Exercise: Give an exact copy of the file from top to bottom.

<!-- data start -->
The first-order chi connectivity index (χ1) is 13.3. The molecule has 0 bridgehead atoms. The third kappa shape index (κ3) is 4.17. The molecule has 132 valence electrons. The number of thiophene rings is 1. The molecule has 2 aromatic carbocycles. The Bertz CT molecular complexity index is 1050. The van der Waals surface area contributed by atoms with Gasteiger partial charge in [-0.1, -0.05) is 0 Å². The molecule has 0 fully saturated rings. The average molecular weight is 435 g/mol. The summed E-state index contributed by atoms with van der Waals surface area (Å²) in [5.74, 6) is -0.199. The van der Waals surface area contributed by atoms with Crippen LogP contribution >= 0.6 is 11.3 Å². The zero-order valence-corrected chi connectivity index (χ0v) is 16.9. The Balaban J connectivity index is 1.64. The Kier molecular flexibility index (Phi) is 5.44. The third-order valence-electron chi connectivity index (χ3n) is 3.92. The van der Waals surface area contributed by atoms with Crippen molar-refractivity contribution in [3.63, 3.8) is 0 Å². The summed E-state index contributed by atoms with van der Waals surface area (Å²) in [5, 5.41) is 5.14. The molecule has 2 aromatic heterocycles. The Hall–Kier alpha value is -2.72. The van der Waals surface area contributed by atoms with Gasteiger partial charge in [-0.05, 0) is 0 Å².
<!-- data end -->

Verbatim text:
The first-order chi connectivity index (χ1) is 13.3. The molecule has 0 bridgehead atoms. The third kappa shape index (κ3) is 4.17. The molecule has 132 valence electrons. The number of thiophene rings is 1. The molecule has 2 aromatic carbocycles. The Bertz CT molecular complexity index is 1050. The van der Waals surface area contributed by atoms with Gasteiger partial charge in [-0.1, -0.05) is 0 Å². The molecule has 0 fully saturated rings. The average molecular weight is 435 g/mol. The summed E-state index contributed by atoms with van der Waals surface area (Å²) in [5.74, 6) is -0.199. The van der Waals surface area contributed by atoms with Crippen LogP contribution >= 0.6 is 11.3 Å². The zero-order valence-corrected chi connectivity index (χ0v) is 16.9. The Balaban J connectivity index is 1.64. The Kier molecular flexibility index (Phi) is 5.44. The third-order valence-electron chi connectivity index (χ3n) is 3.92. The van der Waals surface area contributed by atoms with Crippen molar-refractivity contribution in [3.63, 3.8) is 0 Å². The summed E-state index contributed by atoms with van der Waals surface area (Å²) in [5, 5.41) is 5.14. The molecule has 2 aromatic heterocycles. The Hall–Kier alpha value is -2.72. The van der Waals surface area contributed by atoms with Gasteiger partial charge in [-0.05, 0) is 0 Å².